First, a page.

As an independent means of assessing endocytosis, HS1−/− DCs were incubated for 15 minutes in the presence of transferrin-HRP. Cells were then fixed and processed for cytochemistry and electron microscopy. As shown in Figure 5A, wild type BMDCs showed numerous vesicles and tubular endosomes filled with HRP reaction product. By comparison, HS1−/− BMDCs contained far fewer HRP+ endocytic structures (Fig. 5B). Indeed, most cell profiles lacked labeled endosomes; the image shown in Fig. 5B was selected because it contains one rare HRP-positive organelle (arrowhead). Importantly, HS1−/− DCs took up free HRP by fluid phase endocytosis as efficiently as WT cells. As shown in Fig. 5C and D, both cell types exhibited numerous macropinosomes containing electron dense reaction product. Together with the biochemical analysis of ligand internalization, these data show that HS1 is specifically required for efficient uptake of ligands via receptor-mediated endocytosis into early endocytic compartments.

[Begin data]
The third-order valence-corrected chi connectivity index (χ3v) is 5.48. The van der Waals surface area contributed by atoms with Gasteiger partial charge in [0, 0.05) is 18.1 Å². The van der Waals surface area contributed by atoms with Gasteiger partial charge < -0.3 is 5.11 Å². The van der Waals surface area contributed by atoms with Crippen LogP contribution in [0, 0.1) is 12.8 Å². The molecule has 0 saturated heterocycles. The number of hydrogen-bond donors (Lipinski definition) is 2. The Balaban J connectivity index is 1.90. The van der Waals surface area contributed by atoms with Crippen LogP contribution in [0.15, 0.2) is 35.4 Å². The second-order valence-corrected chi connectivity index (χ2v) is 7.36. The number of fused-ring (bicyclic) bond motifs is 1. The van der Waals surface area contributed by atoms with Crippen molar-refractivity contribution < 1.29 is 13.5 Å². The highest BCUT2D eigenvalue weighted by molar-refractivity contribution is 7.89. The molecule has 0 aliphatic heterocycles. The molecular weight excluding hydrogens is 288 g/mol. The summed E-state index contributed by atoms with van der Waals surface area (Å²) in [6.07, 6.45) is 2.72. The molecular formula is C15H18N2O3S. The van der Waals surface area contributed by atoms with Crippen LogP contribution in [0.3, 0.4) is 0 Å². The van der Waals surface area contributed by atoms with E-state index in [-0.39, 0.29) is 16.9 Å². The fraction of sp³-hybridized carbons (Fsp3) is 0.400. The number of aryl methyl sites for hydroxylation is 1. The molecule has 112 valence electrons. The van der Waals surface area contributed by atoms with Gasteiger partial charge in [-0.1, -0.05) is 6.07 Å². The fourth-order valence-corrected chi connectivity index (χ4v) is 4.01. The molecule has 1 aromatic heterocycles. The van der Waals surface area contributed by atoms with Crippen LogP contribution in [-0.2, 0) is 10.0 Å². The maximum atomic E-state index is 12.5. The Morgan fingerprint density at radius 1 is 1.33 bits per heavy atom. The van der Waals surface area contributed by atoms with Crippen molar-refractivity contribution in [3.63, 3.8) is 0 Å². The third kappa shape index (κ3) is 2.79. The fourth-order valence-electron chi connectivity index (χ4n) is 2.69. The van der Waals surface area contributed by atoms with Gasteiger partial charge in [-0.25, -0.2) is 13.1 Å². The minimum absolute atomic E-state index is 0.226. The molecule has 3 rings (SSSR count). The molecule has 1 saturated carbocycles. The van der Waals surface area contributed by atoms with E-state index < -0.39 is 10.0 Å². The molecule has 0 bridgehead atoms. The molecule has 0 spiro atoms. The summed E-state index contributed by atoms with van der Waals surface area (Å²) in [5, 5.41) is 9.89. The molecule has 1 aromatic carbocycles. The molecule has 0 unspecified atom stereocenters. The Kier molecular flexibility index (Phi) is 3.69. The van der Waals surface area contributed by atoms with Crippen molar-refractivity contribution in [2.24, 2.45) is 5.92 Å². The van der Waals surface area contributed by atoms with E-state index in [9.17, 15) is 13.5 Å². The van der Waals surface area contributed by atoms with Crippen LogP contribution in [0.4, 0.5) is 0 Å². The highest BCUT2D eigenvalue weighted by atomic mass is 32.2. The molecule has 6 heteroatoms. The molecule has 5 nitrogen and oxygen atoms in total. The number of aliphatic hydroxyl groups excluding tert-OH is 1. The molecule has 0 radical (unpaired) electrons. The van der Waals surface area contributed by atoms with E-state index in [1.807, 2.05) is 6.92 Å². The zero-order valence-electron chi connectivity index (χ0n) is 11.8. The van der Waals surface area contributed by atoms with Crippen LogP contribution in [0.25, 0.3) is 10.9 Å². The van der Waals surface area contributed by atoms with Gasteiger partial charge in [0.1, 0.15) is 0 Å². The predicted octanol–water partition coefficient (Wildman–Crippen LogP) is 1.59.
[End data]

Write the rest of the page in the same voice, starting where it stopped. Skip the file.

On the basis of our finding that HS1 is selectively required for receptor-mediated endocytosis in DCs, we asked if the antigen presentation defects in HS1−/− DCs are limited to antigens taken up via this pathway. To facilitate comparisons, we targeted the same protein, ovalbumin, for uptake via different endocytic mechanisms. First, cells were incubated with soluble ovalbumin in the presence of excess mannan to inhibit receptor-mediated endocytosis and drive fluid phase uptake. As shown in Fig. 2C, mannan treatment strongly inhibited antigen presentation, confirming that ovalbumin is taken up by receptor-mediated endocytosis, even at very high doses. In two of four replicate experiments, no residual antigen presentation could be detected, making it impossible to assess the effects of HS1-deficiency on presentation of ovalbumin taken up by fluid-phase endocytosis. In two of four experiments, although T cell activation in response to mannan-treated DCs was low (~10% of that observed in the absence of mannan), it was measurable at the highest doses of ovalbumin (Fig 2C, inset). In such experiments, WT and HS1−/− DCs activated T cells equally well at all doses of ovalbumin where a response could be measured. We conclude that HS1−/− DCs are competent to present ovalbumin taken up by fluid phase endocytosis. We also tested the presentation of phagocytosed ovalbumin, using latex beads coated with varying ratios of ovalbumin protein and serum albumin. As shown in Fig. 2D, the response to phagocytosed ovalbumin was similar in T cells activated by WT and HS1−/− DCs. Taken together, these studies show that the requirement for HS1 in presentation of protein antigens is linked to its role in receptor-mediated endocytosis, and that HS1 is not needed for presentation of antigens taken up by other routes.